10. 10. [ Student Page ] Title Introduction Learners Standards Process Resources Credits Teacher Page This lesson is planned for higher level high school social studies class, particularly an American History class. Students will need a basic understanding of American Revolutionary history, and the critical thinking skills needed to analyze the primary source documents. Evaluation Teacher Script Conclusion
  11. 11. [ Student Page ] Title Introduction Learners Standards Process Resources Credits Teacher Page <ul><li>Curriculum: Colonial History, Research, and use of Primary documents </li></ul><ul><li>Standards: Fulfills standard 2: “Students know how to use the processes and resources of historical inquiry.” Specifically- 2.1 Students know how to formulate questions and hypotheses regarding what happened in the past and to obtain and analyze historical data to answer questions and test hypotheses. 2.2 Students know how to interpret and evaluate primary and secondary sources of historical information. </li></ul><ul><li>Objectives: Students should be able to read and analyze various perspectives in primary source documents, interpreting the factual evidence from contrary documents to ascertain the truth or what really happened. Students will compare eyewitness accounts and evaluate them. Students will use graphic depictions of the event and decide as to their legitimacy. Students will form their own conclusions as to what happened, who did what, and who, if anyone, was to blame. This will encourage and require the use of higher level thinking along with critical evaluation by the students. They will wrestle as a group with how to pull the truth of what happened from the numerous contradictory accounts presented to them. </li></ul>Evaluation Teacher Script Conclusion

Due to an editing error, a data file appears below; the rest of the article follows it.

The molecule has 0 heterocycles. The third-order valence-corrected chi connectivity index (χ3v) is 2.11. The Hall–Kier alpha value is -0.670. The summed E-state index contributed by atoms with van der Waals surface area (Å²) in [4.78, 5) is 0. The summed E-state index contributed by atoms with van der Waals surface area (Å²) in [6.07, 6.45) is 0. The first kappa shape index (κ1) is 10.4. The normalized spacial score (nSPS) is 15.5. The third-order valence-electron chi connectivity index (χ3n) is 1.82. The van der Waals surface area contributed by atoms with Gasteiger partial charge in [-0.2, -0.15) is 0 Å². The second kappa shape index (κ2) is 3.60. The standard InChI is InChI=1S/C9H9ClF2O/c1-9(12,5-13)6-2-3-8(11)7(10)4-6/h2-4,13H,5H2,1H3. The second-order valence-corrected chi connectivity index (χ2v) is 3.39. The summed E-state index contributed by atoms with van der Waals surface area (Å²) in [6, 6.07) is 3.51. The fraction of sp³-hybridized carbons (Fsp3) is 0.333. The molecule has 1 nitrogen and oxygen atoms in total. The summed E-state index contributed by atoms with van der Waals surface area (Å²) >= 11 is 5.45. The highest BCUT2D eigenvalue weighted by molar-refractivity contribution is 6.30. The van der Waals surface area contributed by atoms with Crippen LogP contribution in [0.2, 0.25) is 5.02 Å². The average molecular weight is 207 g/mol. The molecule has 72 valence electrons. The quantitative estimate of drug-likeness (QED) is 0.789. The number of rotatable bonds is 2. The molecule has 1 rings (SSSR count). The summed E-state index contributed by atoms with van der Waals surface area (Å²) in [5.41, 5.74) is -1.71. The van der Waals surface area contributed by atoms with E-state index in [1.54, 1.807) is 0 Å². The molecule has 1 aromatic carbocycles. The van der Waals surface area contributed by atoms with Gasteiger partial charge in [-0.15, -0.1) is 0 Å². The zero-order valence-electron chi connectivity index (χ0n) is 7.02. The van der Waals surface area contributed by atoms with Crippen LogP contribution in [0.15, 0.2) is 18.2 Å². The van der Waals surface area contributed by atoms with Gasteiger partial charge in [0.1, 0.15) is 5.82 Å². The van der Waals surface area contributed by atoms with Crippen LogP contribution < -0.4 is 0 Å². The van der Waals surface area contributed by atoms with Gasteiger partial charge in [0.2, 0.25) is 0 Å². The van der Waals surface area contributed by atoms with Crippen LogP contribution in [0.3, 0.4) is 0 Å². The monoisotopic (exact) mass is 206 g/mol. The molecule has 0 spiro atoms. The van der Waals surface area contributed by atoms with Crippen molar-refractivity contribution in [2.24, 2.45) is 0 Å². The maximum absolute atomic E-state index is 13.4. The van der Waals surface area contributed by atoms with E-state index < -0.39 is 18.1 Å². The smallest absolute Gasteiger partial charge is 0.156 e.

12. 12. [ Student Page ] Title Introduction Learners Standards Process Resources Credits Teacher Page This lesson will probably work best in two shorter class periods or one long class period. Although this lesson focuses on social students, it could be beneficial to involve an English teacher to work with students on evaluating primary source documents, thus making the lesson interdisciplinary. To make the jury groups I would just divide student evenly into groups no bigger than 4-6 (for this activity I think it would work best for the teacher to make the groups his or her self, in order to make sure groups are not made up of talkative best friends). The teacher needs no particular skills other than a background knowledge of the Boston Massacre, and the various recorded accounts concerning it. Other than that just a ability to mediate the debate going on in the groups and keep the groups on task is all that is needed. For the Exact Process Refer to the Student Process Page! Evaluation Teacher Script Conclusion
  13. 13. [ Student Page ] Title Introduction Learners Standards Process Resources Credits Teacher Page <ul><li>Either each student will need access to a computer with internet access (2 students sharing a computer might work in pinch), or the teacher will need to print off copies of the student WebQuest presentation and the primary sources ahead of time. </li></ul><ul><li>If human resources are available having one adult aid in each group might be helpful to facilitate conversation and debate. </li></ul><ul><li>All internet links listed are either to primary source documents themselves, or websites dealing with the Boston Massacre and the primary source documents. </li></ul><ul><li>Eyewitness Accounts of the Boston Massacre </li></ul><ul><li>Deposition of William Wyat, March 7, 1770 </li></ul><ul><li>Testimony of Matthew Murray, October 26, 1770 </li></ul><ul><li>British vs. American views of Boston Massacre </li></ul><ul><li>Boston Massacre Historical Society (Great collection of Information on Massacre!!) </li></ul><ul><li>Anonymous Account of the Boston Massacre </li></ul><ul><li>Captain Thomas Preston’s Account of the Boston Massacre </li></ul><ul><li>Boston Massacre Trials (Great collection of accounts!) </li></ul>Evaluation Teacher Script Conclusion